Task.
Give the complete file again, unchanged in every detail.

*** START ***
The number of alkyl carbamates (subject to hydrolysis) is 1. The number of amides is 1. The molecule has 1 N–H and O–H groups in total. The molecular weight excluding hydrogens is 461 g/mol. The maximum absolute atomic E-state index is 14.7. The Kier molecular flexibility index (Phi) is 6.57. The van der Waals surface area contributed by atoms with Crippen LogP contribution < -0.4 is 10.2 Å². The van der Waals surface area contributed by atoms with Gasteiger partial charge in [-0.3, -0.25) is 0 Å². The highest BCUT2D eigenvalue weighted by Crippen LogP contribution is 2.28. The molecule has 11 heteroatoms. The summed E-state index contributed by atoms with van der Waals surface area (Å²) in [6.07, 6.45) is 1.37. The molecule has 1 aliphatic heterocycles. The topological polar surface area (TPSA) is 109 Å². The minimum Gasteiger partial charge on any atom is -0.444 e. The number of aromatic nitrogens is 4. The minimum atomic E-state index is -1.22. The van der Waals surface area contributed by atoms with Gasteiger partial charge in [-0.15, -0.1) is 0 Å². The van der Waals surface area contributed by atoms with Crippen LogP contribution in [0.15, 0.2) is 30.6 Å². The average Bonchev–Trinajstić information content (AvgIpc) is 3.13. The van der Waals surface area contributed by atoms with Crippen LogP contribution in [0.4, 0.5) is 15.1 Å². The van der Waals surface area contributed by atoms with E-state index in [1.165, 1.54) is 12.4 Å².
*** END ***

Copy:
The number of alkyl carbamates (subject to hydrolysis) is 1. The number of amides is 1. The molecule has 1 N–H and O–H groups in total. The molecular weight excluding hydrogens is 461 g/mol. The maximum absolute atomic E-state index is 14.7. The Kier molecular flexibility index (Phi) is 6.57. The van der Waals surface area contributed by atoms with Crippen LogP contribution < -0.4 is 10.2 Å². The van der Waals surface area contributed by atoms with Gasteiger partial charge in [-0.3, -0.25) is 0 Å². The highest BCUT2D eigenvalue weighted by Crippen LogP contribution is 2.28. The molecule has 11 heteroatoms. The summed E-state index contributed by atoms with van der Waals surface area (Å²) in [6.07, 6.45) is 1.37. The molecule has 1 aliphatic heterocycles. The topological polar surface area (TPSA) is 109 Å². The minimum Gasteiger partial charge on any atom is -0.444 e. The number of aromatic nitrogens is 4. The minimum atomic E-state index is -1.22. The van der Waals surface area contributed by atoms with Gasteiger partial charge in [-0.15, -0.1) is 0 Å². The van der Waals surface area contributed by atoms with Crippen LogP contribution in [0.15, 0.2) is 30.6 Å². The average Bonchev–Trinajstić information content (AvgIpc) is 3.13. The van der Waals surface area contributed by atoms with Crippen LogP contribution in [0.4, 0.5) is 15.1 Å². The van der Waals surface area contributed by atoms with E-state index in [1.165, 1.54) is 12.4 Å².